Do you have a strategy? Maybe you think your organisation is too small to need one, or maybe you have one but haven’t checked in with it recently. Or maybe you are unsure what a strategy even is! After decades of working in both the private and public sector, in all sizes of team, and all types of industry; I believe that every organisation needs a story to tell about what it is aiming towards. That story is essentially a strategy.
A strategy is the story of where an organisation is going, and the areas that it will need to focus on along the way. I am not here to tell you how to write a strategy – a quick Google search will show you that there are many strategy frameworks available and, in my opinion, it is not important which one you choose, as long as you select one that works for you.
A common misconception is that a strategy is merely a list of programs and initiatives to be undertaken. It is not. A strategy should focus on the outcomes of what it does. So, a move away from what it does to what it intends to accomplish for its customers, citizens, or employees.
This is one of the key places that strategies fall down on – but what other stumbling blocks could trip you up along the way to developing a strategy?
One of my ‘favourite’ issues, which I see time and again is the overabundance of vision statements! Now you may disagree, but in my view there should be one vision statement for the organisation, and all divisions, departments, teams etc. contribute towards achieving that. Otherwise there is no real alignment and all the parts of the organisation are not working together as a team with a common goal. You can read more on this here.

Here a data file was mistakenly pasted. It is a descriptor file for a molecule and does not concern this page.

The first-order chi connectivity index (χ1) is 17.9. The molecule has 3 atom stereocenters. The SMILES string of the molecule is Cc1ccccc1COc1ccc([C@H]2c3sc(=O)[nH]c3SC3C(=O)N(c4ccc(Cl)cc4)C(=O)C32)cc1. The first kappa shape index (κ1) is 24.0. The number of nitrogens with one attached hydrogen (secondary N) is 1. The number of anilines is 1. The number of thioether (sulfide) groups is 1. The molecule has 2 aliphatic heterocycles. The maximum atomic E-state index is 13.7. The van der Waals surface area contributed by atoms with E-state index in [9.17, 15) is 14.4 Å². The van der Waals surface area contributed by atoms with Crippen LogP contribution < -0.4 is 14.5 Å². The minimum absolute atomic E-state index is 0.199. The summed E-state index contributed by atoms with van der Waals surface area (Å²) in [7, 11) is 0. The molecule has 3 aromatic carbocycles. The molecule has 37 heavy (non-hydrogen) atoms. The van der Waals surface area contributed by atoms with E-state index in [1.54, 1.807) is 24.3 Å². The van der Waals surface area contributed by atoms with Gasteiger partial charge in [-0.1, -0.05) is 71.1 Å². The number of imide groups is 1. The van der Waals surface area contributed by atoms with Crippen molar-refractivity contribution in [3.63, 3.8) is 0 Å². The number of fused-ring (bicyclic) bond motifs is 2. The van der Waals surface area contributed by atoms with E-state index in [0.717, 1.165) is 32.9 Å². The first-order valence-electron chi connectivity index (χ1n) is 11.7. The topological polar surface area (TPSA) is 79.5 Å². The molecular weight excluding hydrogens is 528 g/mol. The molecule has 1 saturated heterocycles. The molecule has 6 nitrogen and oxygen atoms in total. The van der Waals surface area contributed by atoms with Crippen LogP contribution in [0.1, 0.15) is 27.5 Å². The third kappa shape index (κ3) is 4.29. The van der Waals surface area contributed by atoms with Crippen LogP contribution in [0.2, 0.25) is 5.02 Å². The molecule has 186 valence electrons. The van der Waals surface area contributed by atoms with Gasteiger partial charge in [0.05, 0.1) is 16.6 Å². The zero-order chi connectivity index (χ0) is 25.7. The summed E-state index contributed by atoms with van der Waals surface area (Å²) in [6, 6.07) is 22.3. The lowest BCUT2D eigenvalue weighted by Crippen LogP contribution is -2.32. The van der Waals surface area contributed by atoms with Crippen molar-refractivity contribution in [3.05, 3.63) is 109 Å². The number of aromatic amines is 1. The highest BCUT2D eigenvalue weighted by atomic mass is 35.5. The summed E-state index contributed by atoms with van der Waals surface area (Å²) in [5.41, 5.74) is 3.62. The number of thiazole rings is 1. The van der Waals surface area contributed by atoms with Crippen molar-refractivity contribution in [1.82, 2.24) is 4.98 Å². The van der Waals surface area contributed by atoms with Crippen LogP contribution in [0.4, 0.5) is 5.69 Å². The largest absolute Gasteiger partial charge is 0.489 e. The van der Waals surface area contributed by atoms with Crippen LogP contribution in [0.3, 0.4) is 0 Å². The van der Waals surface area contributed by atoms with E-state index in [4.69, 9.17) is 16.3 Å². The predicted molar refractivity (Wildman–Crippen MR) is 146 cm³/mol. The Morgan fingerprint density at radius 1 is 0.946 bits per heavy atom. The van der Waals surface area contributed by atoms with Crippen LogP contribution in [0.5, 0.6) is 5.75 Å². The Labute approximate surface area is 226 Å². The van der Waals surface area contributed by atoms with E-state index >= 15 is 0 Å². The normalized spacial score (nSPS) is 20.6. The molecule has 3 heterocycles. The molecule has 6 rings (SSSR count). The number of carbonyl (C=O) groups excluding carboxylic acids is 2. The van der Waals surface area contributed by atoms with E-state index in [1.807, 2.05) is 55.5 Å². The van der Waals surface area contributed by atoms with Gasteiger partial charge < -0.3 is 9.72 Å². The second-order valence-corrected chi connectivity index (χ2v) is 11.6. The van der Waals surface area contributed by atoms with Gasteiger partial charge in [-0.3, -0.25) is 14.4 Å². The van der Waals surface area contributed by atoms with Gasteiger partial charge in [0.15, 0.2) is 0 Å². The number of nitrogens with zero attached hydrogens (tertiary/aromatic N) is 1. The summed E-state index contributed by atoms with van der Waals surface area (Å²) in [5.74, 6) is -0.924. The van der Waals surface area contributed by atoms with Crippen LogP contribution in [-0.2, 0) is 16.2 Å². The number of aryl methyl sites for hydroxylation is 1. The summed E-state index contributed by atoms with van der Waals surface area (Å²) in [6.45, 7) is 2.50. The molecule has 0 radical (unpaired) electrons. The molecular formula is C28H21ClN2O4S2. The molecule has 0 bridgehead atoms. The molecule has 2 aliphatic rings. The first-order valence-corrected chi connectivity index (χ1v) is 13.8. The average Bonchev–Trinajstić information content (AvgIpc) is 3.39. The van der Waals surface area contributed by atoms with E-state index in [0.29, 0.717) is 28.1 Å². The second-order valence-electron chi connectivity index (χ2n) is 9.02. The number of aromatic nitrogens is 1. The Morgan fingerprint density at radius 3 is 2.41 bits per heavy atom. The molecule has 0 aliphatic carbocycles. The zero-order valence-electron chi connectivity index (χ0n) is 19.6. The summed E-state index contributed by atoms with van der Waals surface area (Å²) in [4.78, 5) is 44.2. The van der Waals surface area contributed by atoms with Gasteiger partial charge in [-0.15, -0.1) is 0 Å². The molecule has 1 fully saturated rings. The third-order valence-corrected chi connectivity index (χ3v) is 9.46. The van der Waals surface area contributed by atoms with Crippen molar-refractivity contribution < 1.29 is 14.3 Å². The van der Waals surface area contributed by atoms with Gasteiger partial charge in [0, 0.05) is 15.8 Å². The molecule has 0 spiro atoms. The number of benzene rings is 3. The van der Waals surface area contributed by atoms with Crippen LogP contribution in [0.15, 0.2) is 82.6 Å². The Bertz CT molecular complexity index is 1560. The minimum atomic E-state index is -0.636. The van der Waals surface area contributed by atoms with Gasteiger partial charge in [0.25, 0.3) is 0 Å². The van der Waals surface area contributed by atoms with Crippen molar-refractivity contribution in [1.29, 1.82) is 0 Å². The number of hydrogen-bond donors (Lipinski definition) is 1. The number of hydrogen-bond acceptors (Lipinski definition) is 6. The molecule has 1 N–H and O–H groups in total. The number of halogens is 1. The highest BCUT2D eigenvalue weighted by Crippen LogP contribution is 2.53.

“Imagine a shell [like the one pictured] populated by eight highly conditioned and trained rowers, but with each rower having a different idea about how to achieve success; how many strokes per minute where optimal and which course the shell should follow […] Many companies are like an uncoordinated shell. They consist of wonderful business units, each populated by highly trained, experienced and motivated executives. But the efforts of the business units are not co-ordinated. At best, the units don’t interfere with each other […] More likely […] the units lose opportunities for even higher performance by failing to coordinate their actions.” From ‘Alignment’ by Robert S Kaplan and David P Norton.
Another issue that causes problems with strategy execution that I have mentioned above is that goals are articulated as actions or projects or initiatives whereas they should be about the outcome or the difference that we expect to see. Start from the end – ask “What’s the change we are trying to incite?”. Then ask “how will we know when we’re there?” then map the path to get from where you are, to where you want to be, identifying the key areas of focus.
“Begin with the end in mind”
Dr Stephen R. Covey
One of the biggest stumbling blocks I have come across relates to the language being used to describe the goals or objectives within a strategy. Everyone must have the same understanding of what you are trying to achieve and therefore the language you use to describe these goals or objectives should not leave them open to individual interpretation.
This can happen when the goals are written using ‘weasel’ words like efficient, effective, quality, high value and, my favourite at the moment, world-class. So ensure that your strategy uses words that have no ambiguity and everyone shares the same understanding of what you are working together to achieve.
Once a strategy has been created, it should not be communicated by a thick document that someone would need to wade through, marking pages and taking notes in order to understand what it is saying.
It could be a single page – perhaps the Strategy Map developed by Robert Kaplan and David Norton as part of the Balanced Scorecard Framework, or the Results Map used by Stacey Barr in her PuMP approach to performance measurement. Each of these lets you see, at a glance, what the organisation wants to achieve and how it will get there – the cause and effect paths. You could simply draw a picture showing the key areas on the organisation’s journey to achieving its goal. There is no right and no wrong way to represent the strategy. You need to decide what works for your organisation. Read more on this here
If you’re interested in finding out more about setting a strategy to change the course of your business or would like some help with your current strategy, get in touch